This hiking trail goes through the thick forest, so many sparkling streams and towards the cascading waterfall. Not only you can watch tides from the St. John River battle those from the bay in combative tide pools at Reversing Falls, but you can also hike up to the highest tides in the world at Hopewell Rocks. You can also try Snorkeling with salmon. Yep, you can get in the water and swim around with the insanely rare inner Bay of Fundy Atlantic salmon.
8. Riding Mountain National Park, Manitoba
Riding Mountain National Park is located in the Parkland area of Manitoba, approximately 100KM north of Brandon in Central Canada. This national park is suitable for camping, hiking and nature photography. There are encompassing sweeping valleys, huge peaks, boreal forests, and sparkling lakes. An extensive trail system offers fantastic opportunities for hiking, biking, cross-country skiing, and horseback riding.
Riding Mountain National Park is a must-visit park for wildlife enthusiast. At the scenic Loon’s Island Trail, you can spot wildlife like a beaver, elk, deer, grey wolves, cougars, white pelicans, and Canadian geese. There is also a wild bison range located near Lake Audy.
9. Point Pelee National Park, Ontario
Point Pelee National Park is situated in the southwest-Ontario oasis. This national park is a rare Carolinian forest in the Great Lakes region. In this national park, You can find different wildlife in different seasons.
It’s a top destination for birders because, in spring, songbirds migrate here. Cicadas pass through in summer. If you visit in the fall, monarch butterflies bring riots of color and movement. In cold-weather months, deer and wild turkeys might scoot by, but the tree-packed terrain itself becomes the star. After a snowfall, you’ll see a lunar landscape of stunning purity.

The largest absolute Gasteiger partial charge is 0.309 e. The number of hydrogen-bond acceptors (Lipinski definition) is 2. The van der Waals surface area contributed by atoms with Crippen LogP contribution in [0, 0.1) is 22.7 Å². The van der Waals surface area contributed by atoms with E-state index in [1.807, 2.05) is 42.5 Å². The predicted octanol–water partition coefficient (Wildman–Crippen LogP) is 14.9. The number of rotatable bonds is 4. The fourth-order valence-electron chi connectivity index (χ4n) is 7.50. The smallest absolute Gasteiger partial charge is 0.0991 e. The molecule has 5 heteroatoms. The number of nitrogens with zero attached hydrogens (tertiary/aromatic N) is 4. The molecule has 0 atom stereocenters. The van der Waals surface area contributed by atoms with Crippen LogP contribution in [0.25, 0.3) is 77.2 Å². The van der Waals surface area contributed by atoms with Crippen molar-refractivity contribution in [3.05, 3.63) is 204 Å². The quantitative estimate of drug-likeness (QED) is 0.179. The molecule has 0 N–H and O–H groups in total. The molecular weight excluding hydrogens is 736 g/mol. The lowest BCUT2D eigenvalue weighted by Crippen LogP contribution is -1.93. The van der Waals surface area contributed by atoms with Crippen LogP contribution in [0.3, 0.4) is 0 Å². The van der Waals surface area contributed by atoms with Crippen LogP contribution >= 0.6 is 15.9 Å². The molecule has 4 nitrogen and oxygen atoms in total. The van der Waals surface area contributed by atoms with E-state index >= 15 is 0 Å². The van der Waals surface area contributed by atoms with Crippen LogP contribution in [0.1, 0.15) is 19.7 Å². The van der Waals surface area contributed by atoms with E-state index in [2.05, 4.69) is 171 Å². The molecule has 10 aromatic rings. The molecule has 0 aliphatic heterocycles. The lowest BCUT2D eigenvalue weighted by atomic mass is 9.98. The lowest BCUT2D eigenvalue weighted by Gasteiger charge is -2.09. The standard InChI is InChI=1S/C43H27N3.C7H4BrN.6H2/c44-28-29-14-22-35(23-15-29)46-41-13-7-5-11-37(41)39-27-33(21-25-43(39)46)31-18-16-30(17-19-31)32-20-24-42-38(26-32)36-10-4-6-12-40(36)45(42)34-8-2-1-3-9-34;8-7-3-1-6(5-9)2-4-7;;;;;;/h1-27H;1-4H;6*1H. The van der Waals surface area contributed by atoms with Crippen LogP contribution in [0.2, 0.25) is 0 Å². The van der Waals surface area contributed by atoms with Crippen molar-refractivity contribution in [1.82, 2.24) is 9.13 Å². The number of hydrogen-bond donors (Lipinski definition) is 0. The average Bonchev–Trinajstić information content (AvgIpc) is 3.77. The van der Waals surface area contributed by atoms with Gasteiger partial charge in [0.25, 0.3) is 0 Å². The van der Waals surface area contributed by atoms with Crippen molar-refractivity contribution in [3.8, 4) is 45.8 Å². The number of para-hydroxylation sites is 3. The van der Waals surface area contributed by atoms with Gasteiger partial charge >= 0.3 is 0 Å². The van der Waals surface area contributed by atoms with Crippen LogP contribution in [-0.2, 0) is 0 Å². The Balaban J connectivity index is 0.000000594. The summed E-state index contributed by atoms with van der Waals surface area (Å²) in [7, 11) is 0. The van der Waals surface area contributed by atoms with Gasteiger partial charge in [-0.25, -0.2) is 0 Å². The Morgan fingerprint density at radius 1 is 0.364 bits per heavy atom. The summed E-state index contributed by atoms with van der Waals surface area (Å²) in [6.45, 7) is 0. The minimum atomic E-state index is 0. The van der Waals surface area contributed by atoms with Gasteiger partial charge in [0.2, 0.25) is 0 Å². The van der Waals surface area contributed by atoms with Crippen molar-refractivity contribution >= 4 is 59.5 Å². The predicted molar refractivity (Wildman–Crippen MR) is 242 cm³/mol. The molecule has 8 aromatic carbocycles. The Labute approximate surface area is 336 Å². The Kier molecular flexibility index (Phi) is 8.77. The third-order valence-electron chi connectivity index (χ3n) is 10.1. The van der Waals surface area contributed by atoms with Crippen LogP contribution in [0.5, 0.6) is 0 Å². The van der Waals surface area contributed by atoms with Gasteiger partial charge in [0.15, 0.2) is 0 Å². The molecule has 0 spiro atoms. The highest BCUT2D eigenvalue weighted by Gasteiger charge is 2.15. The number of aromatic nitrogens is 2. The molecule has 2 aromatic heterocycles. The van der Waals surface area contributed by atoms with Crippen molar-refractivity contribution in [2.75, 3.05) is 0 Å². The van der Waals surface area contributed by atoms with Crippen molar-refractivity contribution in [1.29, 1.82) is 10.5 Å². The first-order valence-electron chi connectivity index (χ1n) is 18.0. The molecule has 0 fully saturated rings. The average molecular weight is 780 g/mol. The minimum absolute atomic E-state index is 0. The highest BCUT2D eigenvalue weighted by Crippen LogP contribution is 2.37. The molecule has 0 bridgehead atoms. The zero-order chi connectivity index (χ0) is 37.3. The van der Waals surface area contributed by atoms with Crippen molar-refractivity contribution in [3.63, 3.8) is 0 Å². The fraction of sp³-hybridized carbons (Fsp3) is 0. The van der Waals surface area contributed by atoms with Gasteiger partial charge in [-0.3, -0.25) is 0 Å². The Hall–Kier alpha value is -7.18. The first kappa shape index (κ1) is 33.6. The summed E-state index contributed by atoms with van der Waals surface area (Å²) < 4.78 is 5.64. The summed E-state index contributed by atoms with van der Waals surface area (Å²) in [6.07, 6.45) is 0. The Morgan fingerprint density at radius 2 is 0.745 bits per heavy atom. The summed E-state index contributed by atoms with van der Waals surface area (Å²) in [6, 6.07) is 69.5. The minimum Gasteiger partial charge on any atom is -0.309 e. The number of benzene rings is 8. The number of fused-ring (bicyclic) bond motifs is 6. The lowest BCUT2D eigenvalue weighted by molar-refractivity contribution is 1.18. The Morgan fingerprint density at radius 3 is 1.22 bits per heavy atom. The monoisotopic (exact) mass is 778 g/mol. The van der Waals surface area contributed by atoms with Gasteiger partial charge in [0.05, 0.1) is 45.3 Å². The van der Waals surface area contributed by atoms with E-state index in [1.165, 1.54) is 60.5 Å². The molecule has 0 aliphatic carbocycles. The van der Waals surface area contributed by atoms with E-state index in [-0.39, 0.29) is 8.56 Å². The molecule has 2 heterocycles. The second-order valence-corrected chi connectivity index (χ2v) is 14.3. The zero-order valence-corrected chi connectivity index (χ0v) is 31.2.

10. Grasslands National Park, Saskatchewan.
Grassland national park is located near the village of Val Marie, Saskatchewan. It is a 200-square-mile prairie landscape that is one of the world’s largest Dark Sky Reserves, where an ink-black, star-filled sky floats undisturbed by light pollution. In daylight, the lush flats can reveal extremely rare wildlife. You can spot groups of bison, short-horned lizards, and black-tailed prairie dogs scamper—or yield astonishing dinosaur bones.?
The Killdeer Badlands, a fossil-rich area of the park where the first dinosaur bones in western Canada were discovered. It is also the region’s thriving bison population.
11. Kluane National Park and Reserve, Yukon.
Kluane National Park and Reserve are situated at the southwest of Yukon. For those seeking a more extreme experience, Canada’s highest peak reigns here-The majestic, 20,000-foot Mount Logan—alongside the world’s largest non-polar ice field. You can take in Kluane’s 8,500 square miles by prop plane or helicopter to get a birds-eye view of the mountains, ice rivers, frozen landscapes, and region of grizzlies. For the ultimate thrill, join a basecamp tour to trek the icefields, the closest you’ll get to walking on the moon!!
These are the 11 Best National Parks in Canada you must visit in your holidays. Whether you are in search of soaring mountain peaks, glistening glacier lakes, verdant forests or stunning coastal scenery. You’ll be met with expansive stretches of pristine nature, raw wilderness, endless opportunities for active adventures. From east to west, above all are the Best National Parks in Canada.